It has been said by more than one wise person that being an author (or artist or musician) is one of the toughest jobs around. There are all sorts of quote-ables to support this assertion:
Write Drunk. Edit Sober.—Papa Hemmingway (one of my favorites.)
There is no greater agony than bearing an untold story inside you—Maya Angelou
Every writer I know has trouble writing—Joseph Heller
A person is a fool to become a writer. He has no master except his own soul and that I am sure is why he does it.—Roald Dahl
If I waited for perfection, I’d never write a word.—Margaret Atwood (my personal hero)
Easy reading is damn hard writing.—Nathaniel Hawthorne
This is how you do it. You sit down at the keyboard and you put one word after another until it’s done. It’s that easy. And that hard.—Neil Gaiman
You get the idea.
Writing a book is done alone, many times in the dark early morning or late night hours. It is an agonizing process by which you simply give messy birth to a bunch of humans and an entire story, then toss them into the universe to be judged.
It makes you fat—or at least it did me, until I realized that all those empty cheez-it bags and beer bottles littering the table around my laptop had been made that way by me and I barely recalled consuming any of them.
It gives you headaches—both literal and figurative.
It turns you into a zombie—or at least that’s what happens to me because I write in the unhealthiest way possible. I circle the laptop as I gather the threads of a story in my brain. When my eyes glaze over and my fingers start itching to begin tapping, I open said laptop and disappear into it, only to emerge, blinking like a vole in the flashlight when dragged out. But it’s my method and it’s worked so far so I’m sticking with it.
It does turn me into a blinking, headache-y zombie with orange cheese dust on my fingertips and a bad case of the beer burps.
But you know, it’s all worth it in the end, right? The kudos! The instant, deafening roar of reader adulation! The thousands of reviews! The national magazines (oh, and Dancing With the Stars) clamoring for “more from Liz!” The boredom of yet ANOTHER book topping the New York Times Bestseller list! The movie options! The…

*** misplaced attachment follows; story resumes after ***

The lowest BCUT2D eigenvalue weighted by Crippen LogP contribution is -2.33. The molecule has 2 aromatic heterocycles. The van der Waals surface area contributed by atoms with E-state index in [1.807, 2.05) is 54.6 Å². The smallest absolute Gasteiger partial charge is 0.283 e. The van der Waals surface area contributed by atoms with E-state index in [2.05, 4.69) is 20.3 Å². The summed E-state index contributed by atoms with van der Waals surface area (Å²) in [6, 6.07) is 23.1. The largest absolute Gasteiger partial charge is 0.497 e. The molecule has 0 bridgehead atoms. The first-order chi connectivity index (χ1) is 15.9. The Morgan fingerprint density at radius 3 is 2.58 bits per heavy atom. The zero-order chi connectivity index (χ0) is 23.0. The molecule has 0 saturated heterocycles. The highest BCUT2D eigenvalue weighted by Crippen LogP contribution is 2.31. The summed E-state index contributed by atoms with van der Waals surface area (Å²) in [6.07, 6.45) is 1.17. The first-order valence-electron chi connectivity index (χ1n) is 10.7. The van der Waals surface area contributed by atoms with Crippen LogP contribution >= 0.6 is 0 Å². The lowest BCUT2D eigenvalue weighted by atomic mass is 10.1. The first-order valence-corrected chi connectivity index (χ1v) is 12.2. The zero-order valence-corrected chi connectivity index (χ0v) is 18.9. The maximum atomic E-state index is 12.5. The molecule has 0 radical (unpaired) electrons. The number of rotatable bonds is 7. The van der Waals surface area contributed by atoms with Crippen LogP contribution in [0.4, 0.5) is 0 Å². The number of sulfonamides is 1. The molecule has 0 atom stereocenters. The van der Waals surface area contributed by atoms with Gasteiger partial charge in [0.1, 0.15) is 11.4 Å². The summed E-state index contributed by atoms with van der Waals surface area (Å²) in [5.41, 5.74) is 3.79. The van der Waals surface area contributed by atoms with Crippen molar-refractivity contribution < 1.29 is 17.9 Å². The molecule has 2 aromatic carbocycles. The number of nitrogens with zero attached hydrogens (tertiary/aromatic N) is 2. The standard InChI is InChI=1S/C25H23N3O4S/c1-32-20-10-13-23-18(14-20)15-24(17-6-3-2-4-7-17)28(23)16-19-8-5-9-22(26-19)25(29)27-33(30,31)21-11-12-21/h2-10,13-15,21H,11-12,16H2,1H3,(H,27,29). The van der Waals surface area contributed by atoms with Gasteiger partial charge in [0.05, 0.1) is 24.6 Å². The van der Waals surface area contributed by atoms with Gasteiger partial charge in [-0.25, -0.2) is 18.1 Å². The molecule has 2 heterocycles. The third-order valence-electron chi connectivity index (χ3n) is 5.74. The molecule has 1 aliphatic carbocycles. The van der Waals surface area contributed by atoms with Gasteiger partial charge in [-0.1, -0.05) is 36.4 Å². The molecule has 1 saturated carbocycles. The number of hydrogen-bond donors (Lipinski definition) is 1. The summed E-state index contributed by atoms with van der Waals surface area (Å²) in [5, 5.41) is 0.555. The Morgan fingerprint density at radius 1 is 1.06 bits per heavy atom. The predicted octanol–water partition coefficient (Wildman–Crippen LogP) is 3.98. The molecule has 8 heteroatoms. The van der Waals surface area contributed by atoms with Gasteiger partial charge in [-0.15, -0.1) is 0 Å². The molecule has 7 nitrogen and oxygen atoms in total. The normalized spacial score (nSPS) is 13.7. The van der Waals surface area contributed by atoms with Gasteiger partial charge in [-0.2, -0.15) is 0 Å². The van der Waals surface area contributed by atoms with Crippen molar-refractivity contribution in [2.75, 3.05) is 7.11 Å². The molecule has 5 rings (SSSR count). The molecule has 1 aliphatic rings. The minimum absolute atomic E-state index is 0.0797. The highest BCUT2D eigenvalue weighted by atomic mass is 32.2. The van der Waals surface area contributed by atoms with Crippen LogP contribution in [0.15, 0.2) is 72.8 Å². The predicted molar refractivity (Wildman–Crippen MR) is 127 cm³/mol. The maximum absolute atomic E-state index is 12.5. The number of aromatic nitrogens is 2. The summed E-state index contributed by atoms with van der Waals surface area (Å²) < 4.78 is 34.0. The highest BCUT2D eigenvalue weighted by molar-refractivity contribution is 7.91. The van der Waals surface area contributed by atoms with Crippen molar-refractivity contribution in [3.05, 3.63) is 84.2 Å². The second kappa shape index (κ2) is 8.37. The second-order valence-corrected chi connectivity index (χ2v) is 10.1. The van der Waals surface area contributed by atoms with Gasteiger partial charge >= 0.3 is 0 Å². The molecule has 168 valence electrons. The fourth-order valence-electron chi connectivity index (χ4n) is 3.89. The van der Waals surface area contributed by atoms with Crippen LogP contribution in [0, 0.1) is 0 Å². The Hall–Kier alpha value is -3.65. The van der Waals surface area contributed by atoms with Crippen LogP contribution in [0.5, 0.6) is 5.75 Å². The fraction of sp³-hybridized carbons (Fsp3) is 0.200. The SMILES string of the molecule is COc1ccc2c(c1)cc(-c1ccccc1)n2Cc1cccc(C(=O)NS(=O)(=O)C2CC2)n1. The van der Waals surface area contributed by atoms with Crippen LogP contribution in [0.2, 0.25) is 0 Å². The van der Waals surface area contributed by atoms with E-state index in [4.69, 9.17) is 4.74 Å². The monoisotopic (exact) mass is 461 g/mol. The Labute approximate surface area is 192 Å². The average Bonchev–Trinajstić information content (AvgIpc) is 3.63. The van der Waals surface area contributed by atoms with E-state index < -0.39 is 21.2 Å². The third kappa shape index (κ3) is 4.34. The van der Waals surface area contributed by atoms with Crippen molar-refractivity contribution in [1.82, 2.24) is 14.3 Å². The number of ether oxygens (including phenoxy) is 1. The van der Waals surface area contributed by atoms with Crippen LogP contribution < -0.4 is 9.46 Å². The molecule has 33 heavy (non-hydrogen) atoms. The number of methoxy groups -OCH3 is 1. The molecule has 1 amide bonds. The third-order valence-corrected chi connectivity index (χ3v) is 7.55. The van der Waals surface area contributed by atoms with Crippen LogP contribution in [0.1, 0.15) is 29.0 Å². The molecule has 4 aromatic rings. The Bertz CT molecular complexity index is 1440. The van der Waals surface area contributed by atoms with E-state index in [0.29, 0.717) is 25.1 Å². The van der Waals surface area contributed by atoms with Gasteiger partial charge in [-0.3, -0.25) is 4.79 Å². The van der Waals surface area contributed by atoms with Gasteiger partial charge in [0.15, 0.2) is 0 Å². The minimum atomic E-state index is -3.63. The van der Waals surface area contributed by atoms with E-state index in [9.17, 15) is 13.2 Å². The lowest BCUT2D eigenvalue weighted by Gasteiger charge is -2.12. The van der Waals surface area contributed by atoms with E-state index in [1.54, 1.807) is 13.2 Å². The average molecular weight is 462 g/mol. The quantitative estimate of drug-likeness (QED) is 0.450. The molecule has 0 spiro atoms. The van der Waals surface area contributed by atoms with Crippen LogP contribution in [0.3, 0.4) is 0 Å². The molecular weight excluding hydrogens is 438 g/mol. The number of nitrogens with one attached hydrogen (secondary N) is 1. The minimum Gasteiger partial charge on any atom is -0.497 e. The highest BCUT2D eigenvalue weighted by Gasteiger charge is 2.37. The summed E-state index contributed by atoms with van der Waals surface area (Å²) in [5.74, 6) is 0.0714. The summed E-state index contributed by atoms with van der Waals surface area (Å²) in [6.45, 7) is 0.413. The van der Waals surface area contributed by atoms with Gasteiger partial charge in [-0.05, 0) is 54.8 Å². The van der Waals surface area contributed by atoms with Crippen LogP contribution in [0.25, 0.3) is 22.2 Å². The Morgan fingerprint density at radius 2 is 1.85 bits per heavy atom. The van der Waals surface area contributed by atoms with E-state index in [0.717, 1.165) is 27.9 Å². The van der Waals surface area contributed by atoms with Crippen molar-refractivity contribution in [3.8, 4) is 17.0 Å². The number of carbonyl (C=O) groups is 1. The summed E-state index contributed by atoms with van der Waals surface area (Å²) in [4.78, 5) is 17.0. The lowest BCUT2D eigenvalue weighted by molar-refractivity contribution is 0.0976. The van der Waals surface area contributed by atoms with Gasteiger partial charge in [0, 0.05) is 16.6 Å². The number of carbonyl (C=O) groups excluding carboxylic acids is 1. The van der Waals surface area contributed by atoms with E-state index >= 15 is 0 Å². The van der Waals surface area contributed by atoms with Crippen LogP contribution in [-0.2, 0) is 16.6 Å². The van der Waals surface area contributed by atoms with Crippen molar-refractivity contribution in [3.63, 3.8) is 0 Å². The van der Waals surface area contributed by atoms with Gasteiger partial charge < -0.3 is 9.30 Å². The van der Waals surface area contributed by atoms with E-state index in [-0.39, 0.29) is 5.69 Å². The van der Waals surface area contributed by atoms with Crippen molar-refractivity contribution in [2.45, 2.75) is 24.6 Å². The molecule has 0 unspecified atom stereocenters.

More like begging for reviews. Scheduling and paying for the blog tours. Taking the Bookbub rejection (again). Setting up and chattering like a goofball in all the facebook parties and twitter take-overs. All the stuff that feels more and more like the proverbial “falling tree—empty forest—who cares—no one, that’s who” conundrum with every book I write (read: Birth, painfully and with lots of blood and cheese dust). While all the OTHER authors, of course, are doing all that stuff in the paragraph up there instead of me.
Depressing AF, as my teenager would say.
I read recently (and this is in NO WAY meant to reflect actual numbers but I know they’re right so just go with me, ok?) that there were over 1,000,000 (that’s a million) non-traditionally published books (“indie” to me and thee) released in a recent year. Do the math. That is a staggering 2,738.72603 books release PER DAY. Do what you will with those decimal point books but the point is that there is a metric ton of books dumped on the reading public every single day and you know there are only so many hours in said day and only so much disposable income per said reader.
Ergo: Book Release Fatigue.
I get it. I feel it sometimes with books from my go-to authors. Crank out another one seems to be the method du jour and I’ve experienced disappointment with some those go-to authors with books that feel, well, “cranked out.”
But, honestly, all that really ought not to apply to me. I am a special snowflake and all MY efforts must be much more earnest than the other 2,737 books that got released on MY release day.
Nope. I am not. And my book, as wonderful and perfect and awe-inspiring, genre-bending, genius-plotted and carefully-edited as it is, is but one of many.
Heavy sighs and hand me the liquor bottle.
The thing is, once we all grasp the reality that “consistent, ongoing, never-give-up, hard work” is probably NOT going to yield the majority of us that NYT BSA/movie option celebration thing, we are really better off.
It’s distracting to obsess and/or stalk those who are wildly more successful that you are in your chosen genre. You should be writing, instead. Why?
Because you love to write.
Trust me, these are words I share with you, dear and gentle Pro Rookie acolytes, because I have to say them to myself daily.
Ask yourself why you write. If you are like most of us, it’s because you WANT to. So don’t stop. But don’t distract yourself with pointless imaginings. Write the next book. Make it better than the last book. Don’t skip the editing. Release. Repeat. Enjoy.
I’ll be over here enjoying my nightcap: equal parts Valium, 12-year-old Scotch and binge-watching Grey’s Anatomy.
Liz’s most recent labors of love, pain and cheese dust are Kindle World novellas. Check them out! Or not. It’s a free country.